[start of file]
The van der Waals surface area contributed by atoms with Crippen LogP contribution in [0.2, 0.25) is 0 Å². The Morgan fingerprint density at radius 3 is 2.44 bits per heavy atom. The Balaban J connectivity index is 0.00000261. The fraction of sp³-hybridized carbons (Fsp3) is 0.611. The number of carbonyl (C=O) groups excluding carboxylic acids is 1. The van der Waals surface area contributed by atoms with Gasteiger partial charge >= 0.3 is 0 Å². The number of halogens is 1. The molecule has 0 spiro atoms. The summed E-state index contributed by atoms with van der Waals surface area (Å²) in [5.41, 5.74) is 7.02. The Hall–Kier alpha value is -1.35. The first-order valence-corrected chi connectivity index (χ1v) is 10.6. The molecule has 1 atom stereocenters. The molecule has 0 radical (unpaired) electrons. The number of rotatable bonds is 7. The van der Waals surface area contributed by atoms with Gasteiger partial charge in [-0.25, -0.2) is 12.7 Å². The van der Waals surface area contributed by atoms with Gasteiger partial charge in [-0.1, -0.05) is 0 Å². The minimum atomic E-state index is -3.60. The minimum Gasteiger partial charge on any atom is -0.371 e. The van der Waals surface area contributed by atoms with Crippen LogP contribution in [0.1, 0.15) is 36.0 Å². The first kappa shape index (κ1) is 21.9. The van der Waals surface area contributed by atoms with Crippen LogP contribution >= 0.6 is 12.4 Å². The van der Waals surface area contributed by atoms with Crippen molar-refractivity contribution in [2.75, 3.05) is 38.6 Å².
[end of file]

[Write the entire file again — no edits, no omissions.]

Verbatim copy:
The van der Waals surface area contributed by atoms with Crippen LogP contribution in [0.2, 0.25) is 0 Å². The Morgan fingerprint density at radius 3 is 2.44 bits per heavy atom. The Balaban J connectivity index is 0.00000261. The fraction of sp³-hybridized carbons (Fsp3) is 0.611. The number of carbonyl (C=O) groups excluding carboxylic acids is 1. The van der Waals surface area contributed by atoms with Gasteiger partial charge >= 0.3 is 0 Å². The number of halogens is 1. The molecule has 0 spiro atoms. The summed E-state index contributed by atoms with van der Waals surface area (Å²) in [5.41, 5.74) is 7.02. The Hall–Kier alpha value is -1.35. The first-order valence-corrected chi connectivity index (χ1v) is 10.6. The molecule has 1 atom stereocenters. The molecule has 0 radical (unpaired) electrons. The number of rotatable bonds is 7. The van der Waals surface area contributed by atoms with Gasteiger partial charge in [-0.25, -0.2) is 12.7 Å². The van der Waals surface area contributed by atoms with Gasteiger partial charge in [-0.1, -0.05) is 0 Å². The minimum atomic E-state index is -3.60. The minimum Gasteiger partial charge on any atom is -0.371 e. The van der Waals surface area contributed by atoms with Crippen LogP contribution in [0.1, 0.15) is 36.0 Å². The first kappa shape index (κ1) is 21.9. The van der Waals surface area contributed by atoms with Crippen LogP contribution >= 0.6 is 12.4 Å². The van der Waals surface area contributed by atoms with Crippen molar-refractivity contribution in [2.75, 3.05) is 38.6 Å².